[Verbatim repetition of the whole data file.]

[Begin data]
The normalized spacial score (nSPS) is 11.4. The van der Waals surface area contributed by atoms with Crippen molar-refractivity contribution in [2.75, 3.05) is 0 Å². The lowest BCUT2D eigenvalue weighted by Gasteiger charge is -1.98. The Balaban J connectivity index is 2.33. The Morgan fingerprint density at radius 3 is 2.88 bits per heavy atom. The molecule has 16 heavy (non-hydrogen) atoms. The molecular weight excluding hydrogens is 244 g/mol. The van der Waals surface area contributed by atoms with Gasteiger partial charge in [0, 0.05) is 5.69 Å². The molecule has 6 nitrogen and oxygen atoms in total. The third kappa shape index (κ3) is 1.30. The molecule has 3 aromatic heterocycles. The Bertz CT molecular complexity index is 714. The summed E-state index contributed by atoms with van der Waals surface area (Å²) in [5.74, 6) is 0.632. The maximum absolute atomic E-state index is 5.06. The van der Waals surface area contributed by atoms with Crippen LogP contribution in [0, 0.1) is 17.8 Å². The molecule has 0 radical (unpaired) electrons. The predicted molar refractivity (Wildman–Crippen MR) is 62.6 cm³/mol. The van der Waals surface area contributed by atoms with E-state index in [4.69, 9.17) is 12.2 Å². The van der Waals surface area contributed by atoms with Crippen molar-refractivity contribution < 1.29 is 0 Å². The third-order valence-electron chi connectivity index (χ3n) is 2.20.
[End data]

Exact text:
The normalized spacial score (nSPS) is 11.4. The van der Waals surface area contributed by atoms with Crippen molar-refractivity contribution in [2.75, 3.05) is 0 Å². The lowest BCUT2D eigenvalue weighted by Gasteiger charge is -1.98. The Balaban J connectivity index is 2.33. The Morgan fingerprint density at radius 3 is 2.88 bits per heavy atom. The molecule has 16 heavy (non-hydrogen) atoms. The molecular weight excluding hydrogens is 244 g/mol. The van der Waals surface area contributed by atoms with Gasteiger partial charge in [0, 0.05) is 5.69 Å². The molecule has 6 nitrogen and oxygen atoms in total. The third kappa shape index (κ3) is 1.30. The molecule has 3 aromatic heterocycles. The Bertz CT molecular complexity index is 714. The summed E-state index contributed by atoms with van der Waals surface area (Å²) in [5.74, 6) is 0.632. The maximum absolute atomic E-state index is 5.06. The van der Waals surface area contributed by atoms with Crippen LogP contribution in [0, 0.1) is 17.8 Å². The molecule has 0 radical (unpaired) electrons. The predicted molar refractivity (Wildman–Crippen MR) is 62.6 cm³/mol. The van der Waals surface area contributed by atoms with E-state index in [4.69, 9.17) is 12.2 Å². The van der Waals surface area contributed by atoms with Crippen molar-refractivity contribution < 1.29 is 0 Å². The third-order valence-electron chi connectivity index (χ3n) is 2.20.